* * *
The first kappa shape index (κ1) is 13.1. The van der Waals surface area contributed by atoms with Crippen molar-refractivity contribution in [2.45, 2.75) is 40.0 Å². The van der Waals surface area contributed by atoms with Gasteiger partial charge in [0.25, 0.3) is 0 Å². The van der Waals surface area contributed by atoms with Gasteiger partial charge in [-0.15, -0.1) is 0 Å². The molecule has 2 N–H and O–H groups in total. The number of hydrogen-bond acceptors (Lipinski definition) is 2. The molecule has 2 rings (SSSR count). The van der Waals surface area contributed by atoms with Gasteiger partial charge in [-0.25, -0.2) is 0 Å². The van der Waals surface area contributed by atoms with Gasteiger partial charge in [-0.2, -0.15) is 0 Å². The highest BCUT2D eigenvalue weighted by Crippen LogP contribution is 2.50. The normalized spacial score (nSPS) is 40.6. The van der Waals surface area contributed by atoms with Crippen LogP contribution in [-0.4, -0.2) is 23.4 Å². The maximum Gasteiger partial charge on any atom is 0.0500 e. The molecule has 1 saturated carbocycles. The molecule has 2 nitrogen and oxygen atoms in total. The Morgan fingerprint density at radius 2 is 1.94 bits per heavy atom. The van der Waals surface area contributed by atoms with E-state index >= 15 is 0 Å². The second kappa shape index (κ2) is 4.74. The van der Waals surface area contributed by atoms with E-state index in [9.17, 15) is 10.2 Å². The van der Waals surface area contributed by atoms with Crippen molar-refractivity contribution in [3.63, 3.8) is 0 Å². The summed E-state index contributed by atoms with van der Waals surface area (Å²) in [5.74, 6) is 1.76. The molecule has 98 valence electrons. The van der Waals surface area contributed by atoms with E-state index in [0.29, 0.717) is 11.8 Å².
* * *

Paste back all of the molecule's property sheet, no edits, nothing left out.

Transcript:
The first kappa shape index (κ1) is 13.1. The van der Waals surface area contributed by atoms with Crippen molar-refractivity contribution in [2.45, 2.75) is 40.0 Å². The van der Waals surface area contributed by atoms with Gasteiger partial charge in [0.25, 0.3) is 0 Å². The van der Waals surface area contributed by atoms with Gasteiger partial charge in [-0.15, -0.1) is 0 Å². The molecule has 2 N–H and O–H groups in total. The number of hydrogen-bond acceptors (Lipinski definition) is 2. The molecule has 2 rings (SSSR count). The van der Waals surface area contributed by atoms with Gasteiger partial charge in [-0.25, -0.2) is 0 Å². The van der Waals surface area contributed by atoms with Gasteiger partial charge in [-0.2, -0.15) is 0 Å². The highest BCUT2D eigenvalue weighted by Crippen LogP contribution is 2.50. The normalized spacial score (nSPS) is 40.6. The van der Waals surface area contributed by atoms with Crippen LogP contribution in [-0.4, -0.2) is 23.4 Å². The maximum Gasteiger partial charge on any atom is 0.0500 e. The molecule has 1 saturated carbocycles. The molecule has 2 nitrogen and oxygen atoms in total. The Morgan fingerprint density at radius 2 is 1.94 bits per heavy atom. The van der Waals surface area contributed by atoms with E-state index >= 15 is 0 Å². The second kappa shape index (κ2) is 4.74. The van der Waals surface area contributed by atoms with E-state index in [9.17, 15) is 10.2 Å². The van der Waals surface area contributed by atoms with Crippen molar-refractivity contribution in [3.63, 3.8) is 0 Å². The summed E-state index contributed by atoms with van der Waals surface area (Å²) in [5.74, 6) is 1.76. The molecule has 98 valence electrons. The van der Waals surface area contributed by atoms with E-state index in [0.29, 0.717) is 11.8 Å².